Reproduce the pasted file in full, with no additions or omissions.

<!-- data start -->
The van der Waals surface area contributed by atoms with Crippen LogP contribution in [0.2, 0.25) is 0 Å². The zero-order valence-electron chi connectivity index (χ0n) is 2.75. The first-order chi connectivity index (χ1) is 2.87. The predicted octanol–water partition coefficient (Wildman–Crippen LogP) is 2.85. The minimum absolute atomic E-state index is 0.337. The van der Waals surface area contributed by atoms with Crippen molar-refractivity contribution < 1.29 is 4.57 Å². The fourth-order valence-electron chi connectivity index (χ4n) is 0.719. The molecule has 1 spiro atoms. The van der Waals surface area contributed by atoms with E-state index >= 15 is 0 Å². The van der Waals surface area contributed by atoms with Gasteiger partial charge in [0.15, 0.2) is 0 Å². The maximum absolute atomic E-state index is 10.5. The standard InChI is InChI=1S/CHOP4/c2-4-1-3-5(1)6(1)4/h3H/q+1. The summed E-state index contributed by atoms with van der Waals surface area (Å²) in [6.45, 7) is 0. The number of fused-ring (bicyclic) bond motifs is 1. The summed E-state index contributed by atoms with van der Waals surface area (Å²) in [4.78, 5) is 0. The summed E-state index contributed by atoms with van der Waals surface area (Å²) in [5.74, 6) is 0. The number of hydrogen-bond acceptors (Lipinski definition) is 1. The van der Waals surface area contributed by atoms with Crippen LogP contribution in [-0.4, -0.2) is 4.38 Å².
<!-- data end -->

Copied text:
The van der Waals surface area contributed by atoms with Crippen LogP contribution in [0.2, 0.25) is 0 Å². The zero-order valence-electron chi connectivity index (χ0n) is 2.75. The first-order chi connectivity index (χ1) is 2.87. The predicted octanol–water partition coefficient (Wildman–Crippen LogP) is 2.85. The minimum absolute atomic E-state index is 0.337. The van der Waals surface area contributed by atoms with Crippen molar-refractivity contribution < 1.29 is 4.57 Å². The fourth-order valence-electron chi connectivity index (χ4n) is 0.719. The molecule has 1 spiro atoms. The van der Waals surface area contributed by atoms with E-state index >= 15 is 0 Å². The van der Waals surface area contributed by atoms with Gasteiger partial charge in [0.15, 0.2) is 0 Å². The maximum absolute atomic E-state index is 10.5. The standard InChI is InChI=1S/CHOP4/c2-4-1-3-5(1)6(1)4/h3H/q+1. The summed E-state index contributed by atoms with van der Waals surface area (Å²) in [6.45, 7) is 0. The number of fused-ring (bicyclic) bond motifs is 1. The summed E-state index contributed by atoms with van der Waals surface area (Å²) in [4.78, 5) is 0. The summed E-state index contributed by atoms with van der Waals surface area (Å²) in [5.74, 6) is 0. The number of hydrogen-bond acceptors (Lipinski definition) is 1. The van der Waals surface area contributed by atoms with Crippen LogP contribution in [-0.4, -0.2) is 4.38 Å².